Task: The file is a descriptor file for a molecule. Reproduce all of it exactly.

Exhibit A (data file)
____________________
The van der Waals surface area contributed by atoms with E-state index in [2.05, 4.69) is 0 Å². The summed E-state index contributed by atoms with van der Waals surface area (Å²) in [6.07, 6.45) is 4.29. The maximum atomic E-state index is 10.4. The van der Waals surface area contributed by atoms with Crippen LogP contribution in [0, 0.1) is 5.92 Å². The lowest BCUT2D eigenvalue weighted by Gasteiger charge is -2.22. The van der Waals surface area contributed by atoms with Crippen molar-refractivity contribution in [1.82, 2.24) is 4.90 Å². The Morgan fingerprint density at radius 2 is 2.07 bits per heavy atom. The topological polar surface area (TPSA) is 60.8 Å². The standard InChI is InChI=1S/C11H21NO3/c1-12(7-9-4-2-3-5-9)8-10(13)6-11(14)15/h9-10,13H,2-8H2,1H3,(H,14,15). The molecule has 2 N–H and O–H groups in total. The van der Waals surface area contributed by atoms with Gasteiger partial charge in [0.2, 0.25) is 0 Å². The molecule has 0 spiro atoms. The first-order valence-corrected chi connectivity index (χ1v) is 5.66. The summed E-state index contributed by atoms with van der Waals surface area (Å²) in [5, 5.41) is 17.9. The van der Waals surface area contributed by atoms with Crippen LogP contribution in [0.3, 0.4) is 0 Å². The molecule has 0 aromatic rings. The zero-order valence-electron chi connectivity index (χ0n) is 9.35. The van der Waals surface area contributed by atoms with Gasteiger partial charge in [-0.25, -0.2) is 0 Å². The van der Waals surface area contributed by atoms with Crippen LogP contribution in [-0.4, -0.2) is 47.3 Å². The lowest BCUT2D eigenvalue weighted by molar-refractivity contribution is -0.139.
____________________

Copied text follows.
The van der Waals surface area contributed by atoms with E-state index in [2.05, 4.69) is 0 Å². The summed E-state index contributed by atoms with van der Waals surface area (Å²) in [6.07, 6.45) is 4.29. The maximum atomic E-state index is 10.4. The van der Waals surface area contributed by atoms with Crippen LogP contribution in [0, 0.1) is 5.92 Å². The lowest BCUT2D eigenvalue weighted by Gasteiger charge is -2.22. The van der Waals surface area contributed by atoms with Crippen molar-refractivity contribution in [1.82, 2.24) is 4.90 Å². The Morgan fingerprint density at radius 2 is 2.07 bits per heavy atom. The topological polar surface area (TPSA) is 60.8 Å². The standard InChI is InChI=1S/C11H21NO3/c1-12(7-9-4-2-3-5-9)8-10(13)6-11(14)15/h9-10,13H,2-8H2,1H3,(H,14,15). The molecule has 2 N–H and O–H groups in total. The van der Waals surface area contributed by atoms with Gasteiger partial charge in [0.2, 0.25) is 0 Å². The molecule has 0 spiro atoms. The first-order valence-corrected chi connectivity index (χ1v) is 5.66. The summed E-state index contributed by atoms with van der Waals surface area (Å²) in [5, 5.41) is 17.9. The van der Waals surface area contributed by atoms with Crippen LogP contribution in [0.3, 0.4) is 0 Å². The molecule has 0 aromatic rings. The zero-order valence-electron chi connectivity index (χ0n) is 9.35. The van der Waals surface area contributed by atoms with Gasteiger partial charge in [-0.25, -0.2) is 0 Å². The van der Waals surface area contributed by atoms with Crippen LogP contribution in [-0.4, -0.2) is 47.3 Å². The lowest BCUT2D eigenvalue weighted by molar-refractivity contribution is -0.139.